Over 1,000 companies have committed to science-based targets for climate change, but the Science Based Targets Network (SBTN) thinks companies need to start making science-based commitments on nature as well as for climate. And they needed to start doing it yesterday. This has put sustainability departments of large companies in the position of having to build the plane while flying it.
“We feel like we need to start taking action today and start taking steps,” Heather Tansey, sustainability director at Cargill, said during a GreenBiz 21 session this week on nature and regeneration. “We believe we can’t wait for consensus definitions to start making progress. So we’re doing those things in parallel.”
To help, SBTN created corporate guidance that “sets a clear course of action to protect nature in line with science,” because companies want to take action.
“What we’re hearing from companies is: Tell me what to measure. How much is our fair share?” said Erin Billman, executive director of SBTN, during the session.
You can’t stick an instrument in a bucket of palm oil and measure whether there was deforestation or forced labor in its supply chain.
The guidance outlines best practices for conserving and regenerating healthy land, freshwater, oceans and biodiversity. During the session, with panelists from large agricultural companies Cargill and Mars, regenerative agriculture took center stage.
Tansey outlined Cargill’s BeefUp program, which concentrates on four pillars: reducing food waste; leaning on innovations; implementing regenerative agriculture such as no-tillage and crop rotation for feed sources; and sustainable cattle grazing methods.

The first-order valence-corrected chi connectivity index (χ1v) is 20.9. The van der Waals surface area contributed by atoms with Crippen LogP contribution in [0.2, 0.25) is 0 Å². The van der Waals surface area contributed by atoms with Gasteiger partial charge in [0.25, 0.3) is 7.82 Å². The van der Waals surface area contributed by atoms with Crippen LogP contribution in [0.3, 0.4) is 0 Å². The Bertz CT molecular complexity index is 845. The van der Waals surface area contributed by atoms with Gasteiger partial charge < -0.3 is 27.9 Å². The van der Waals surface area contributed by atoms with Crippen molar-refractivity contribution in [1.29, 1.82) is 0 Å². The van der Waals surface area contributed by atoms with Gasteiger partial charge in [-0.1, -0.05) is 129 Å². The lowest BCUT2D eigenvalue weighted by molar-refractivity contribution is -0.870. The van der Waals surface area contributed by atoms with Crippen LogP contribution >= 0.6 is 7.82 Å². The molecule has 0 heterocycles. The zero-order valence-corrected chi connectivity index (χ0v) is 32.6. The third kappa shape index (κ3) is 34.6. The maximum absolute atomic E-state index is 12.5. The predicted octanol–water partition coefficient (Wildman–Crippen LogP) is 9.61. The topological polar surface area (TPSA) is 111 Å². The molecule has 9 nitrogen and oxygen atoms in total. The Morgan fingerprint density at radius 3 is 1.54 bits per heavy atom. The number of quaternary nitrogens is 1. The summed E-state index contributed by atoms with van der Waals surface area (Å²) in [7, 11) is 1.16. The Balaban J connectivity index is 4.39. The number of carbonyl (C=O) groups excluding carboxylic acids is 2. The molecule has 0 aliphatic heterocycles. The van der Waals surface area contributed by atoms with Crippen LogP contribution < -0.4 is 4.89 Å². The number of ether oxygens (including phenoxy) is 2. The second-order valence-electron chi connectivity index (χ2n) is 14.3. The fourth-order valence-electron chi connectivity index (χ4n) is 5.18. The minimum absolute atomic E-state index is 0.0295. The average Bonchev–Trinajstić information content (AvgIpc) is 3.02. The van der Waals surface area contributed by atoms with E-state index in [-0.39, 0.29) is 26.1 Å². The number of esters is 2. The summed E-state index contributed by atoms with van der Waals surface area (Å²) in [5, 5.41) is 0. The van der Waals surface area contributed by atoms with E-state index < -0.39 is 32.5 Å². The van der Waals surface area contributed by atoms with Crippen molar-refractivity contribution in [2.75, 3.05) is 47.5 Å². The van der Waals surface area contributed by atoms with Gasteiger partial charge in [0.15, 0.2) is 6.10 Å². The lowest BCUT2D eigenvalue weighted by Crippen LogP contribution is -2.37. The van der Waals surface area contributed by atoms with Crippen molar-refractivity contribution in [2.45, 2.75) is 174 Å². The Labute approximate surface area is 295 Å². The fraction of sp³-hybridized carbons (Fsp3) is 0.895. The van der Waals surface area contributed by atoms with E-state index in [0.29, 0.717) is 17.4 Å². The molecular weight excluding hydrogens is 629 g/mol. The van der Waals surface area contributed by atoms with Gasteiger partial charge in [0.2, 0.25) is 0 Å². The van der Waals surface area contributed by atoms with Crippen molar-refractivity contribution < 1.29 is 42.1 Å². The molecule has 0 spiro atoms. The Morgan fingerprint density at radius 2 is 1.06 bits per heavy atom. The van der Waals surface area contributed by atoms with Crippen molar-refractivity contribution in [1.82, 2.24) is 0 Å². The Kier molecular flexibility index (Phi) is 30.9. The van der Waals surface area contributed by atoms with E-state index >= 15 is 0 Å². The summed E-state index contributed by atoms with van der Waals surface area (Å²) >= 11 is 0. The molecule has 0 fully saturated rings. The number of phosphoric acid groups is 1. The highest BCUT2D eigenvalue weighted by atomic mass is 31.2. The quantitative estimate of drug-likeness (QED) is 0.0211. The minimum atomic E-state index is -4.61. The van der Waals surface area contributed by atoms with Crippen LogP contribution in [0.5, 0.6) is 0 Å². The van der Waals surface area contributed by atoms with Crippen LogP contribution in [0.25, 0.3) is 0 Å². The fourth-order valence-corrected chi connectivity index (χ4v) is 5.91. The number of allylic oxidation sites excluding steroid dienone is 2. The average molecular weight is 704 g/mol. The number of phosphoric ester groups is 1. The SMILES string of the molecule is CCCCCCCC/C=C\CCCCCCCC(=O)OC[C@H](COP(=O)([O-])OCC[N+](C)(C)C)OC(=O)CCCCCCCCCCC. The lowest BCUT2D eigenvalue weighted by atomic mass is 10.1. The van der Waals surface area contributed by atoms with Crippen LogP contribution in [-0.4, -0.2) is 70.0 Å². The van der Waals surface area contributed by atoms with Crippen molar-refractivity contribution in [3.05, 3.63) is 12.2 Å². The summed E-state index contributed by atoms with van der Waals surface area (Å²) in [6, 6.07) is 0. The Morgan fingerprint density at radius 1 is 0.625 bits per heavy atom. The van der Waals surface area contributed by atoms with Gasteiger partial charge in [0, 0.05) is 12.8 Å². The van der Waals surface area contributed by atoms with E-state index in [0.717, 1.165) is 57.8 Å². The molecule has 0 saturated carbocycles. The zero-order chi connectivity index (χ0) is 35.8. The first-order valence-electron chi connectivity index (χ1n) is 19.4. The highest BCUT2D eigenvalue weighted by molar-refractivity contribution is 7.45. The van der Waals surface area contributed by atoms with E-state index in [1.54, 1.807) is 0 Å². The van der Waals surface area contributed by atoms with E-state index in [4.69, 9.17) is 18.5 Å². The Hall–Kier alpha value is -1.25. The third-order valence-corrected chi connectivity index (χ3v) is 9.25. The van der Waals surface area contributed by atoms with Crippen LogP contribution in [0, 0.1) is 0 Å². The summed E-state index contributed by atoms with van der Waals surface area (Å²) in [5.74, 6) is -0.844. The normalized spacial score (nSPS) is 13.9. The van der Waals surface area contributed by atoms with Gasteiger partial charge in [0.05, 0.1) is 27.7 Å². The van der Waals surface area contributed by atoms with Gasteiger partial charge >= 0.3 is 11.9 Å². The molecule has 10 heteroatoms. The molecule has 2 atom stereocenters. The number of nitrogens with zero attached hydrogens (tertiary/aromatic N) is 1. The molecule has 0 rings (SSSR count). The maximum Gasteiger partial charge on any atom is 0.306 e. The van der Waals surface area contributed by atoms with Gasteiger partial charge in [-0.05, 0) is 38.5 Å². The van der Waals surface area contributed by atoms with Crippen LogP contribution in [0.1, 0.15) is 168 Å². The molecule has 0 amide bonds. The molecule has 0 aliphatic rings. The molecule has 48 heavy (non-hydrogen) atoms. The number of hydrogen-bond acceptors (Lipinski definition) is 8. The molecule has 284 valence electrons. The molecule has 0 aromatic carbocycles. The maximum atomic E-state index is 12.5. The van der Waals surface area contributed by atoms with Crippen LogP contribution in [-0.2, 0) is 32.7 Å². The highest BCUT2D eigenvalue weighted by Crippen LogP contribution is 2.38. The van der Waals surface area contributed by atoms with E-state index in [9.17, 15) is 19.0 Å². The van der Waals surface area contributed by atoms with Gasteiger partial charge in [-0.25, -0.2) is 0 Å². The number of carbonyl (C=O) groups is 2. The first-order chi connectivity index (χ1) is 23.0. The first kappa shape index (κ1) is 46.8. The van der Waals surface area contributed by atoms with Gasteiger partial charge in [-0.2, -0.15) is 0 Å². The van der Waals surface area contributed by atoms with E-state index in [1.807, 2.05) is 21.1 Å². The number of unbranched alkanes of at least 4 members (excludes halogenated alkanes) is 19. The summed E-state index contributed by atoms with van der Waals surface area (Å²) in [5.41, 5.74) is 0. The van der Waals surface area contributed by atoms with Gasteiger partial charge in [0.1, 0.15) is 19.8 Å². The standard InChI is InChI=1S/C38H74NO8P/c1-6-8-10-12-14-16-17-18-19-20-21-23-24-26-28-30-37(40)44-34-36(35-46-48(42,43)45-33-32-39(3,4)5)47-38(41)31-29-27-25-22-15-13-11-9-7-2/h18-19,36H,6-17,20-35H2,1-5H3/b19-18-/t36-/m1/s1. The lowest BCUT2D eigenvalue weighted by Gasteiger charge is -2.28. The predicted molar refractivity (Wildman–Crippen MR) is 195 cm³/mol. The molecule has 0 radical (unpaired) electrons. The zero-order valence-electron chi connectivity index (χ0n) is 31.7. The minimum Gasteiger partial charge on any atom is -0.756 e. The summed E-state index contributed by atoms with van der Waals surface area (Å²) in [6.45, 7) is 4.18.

“We, at our core, believe cattle can be a force for good when it comes to climate change,” she said. “Cattle can play a really critical role in North American contexts of helping to preserve nature and ecosystems in the west.”
Kevin Rabinovitch, global vice president of sustainability at Mars, recognized regenerative agriculture is the new buzzword in sustainability. He emphasized that companies will have to carefully define what regenerative agriculture means while simultaneously creating programs that encourage regenerative ag practices that sequester carbon into the soil — practices such as no-till, crop rotation and biodiversity. Not all regenerative practices or ESG initiatives are created equal and not having an agreed-upon definition before starting will make determining the success difficult.
“Deforestation, or building carbon in the soil, or even social things like human rights and forced labor is not a product attribute,” Rabinovitch said. “You can’t stick an instrument in a bucket of palm oil and measure whether there was deforestation or forced labor in its supply chain. So they’re not product attributes, they’re process attributes. And frankly, that’s not the way commodity markets are designed and set up.”
Billman’s solution is to focus on breaking down the silos among climate change, nature regeneration and social injustice and looking for co-benefits that tackle all the issues, not just climate ones.
Without agreed-upon definitions, it makes it even harder for companies to prove they are making good on their commitments. According to all the panelists, the best way to make an impact and demonstrate to others that their programs are working is to create specific targets with specific timelines. There can be a visionary pathway in the longer term, but companies need tangible, measurable targets for the near term.
“That’s where you should be having the really awkward, painful discussions about [having] a plan for how to reach that five-year target,” Rabinovitch said during the session.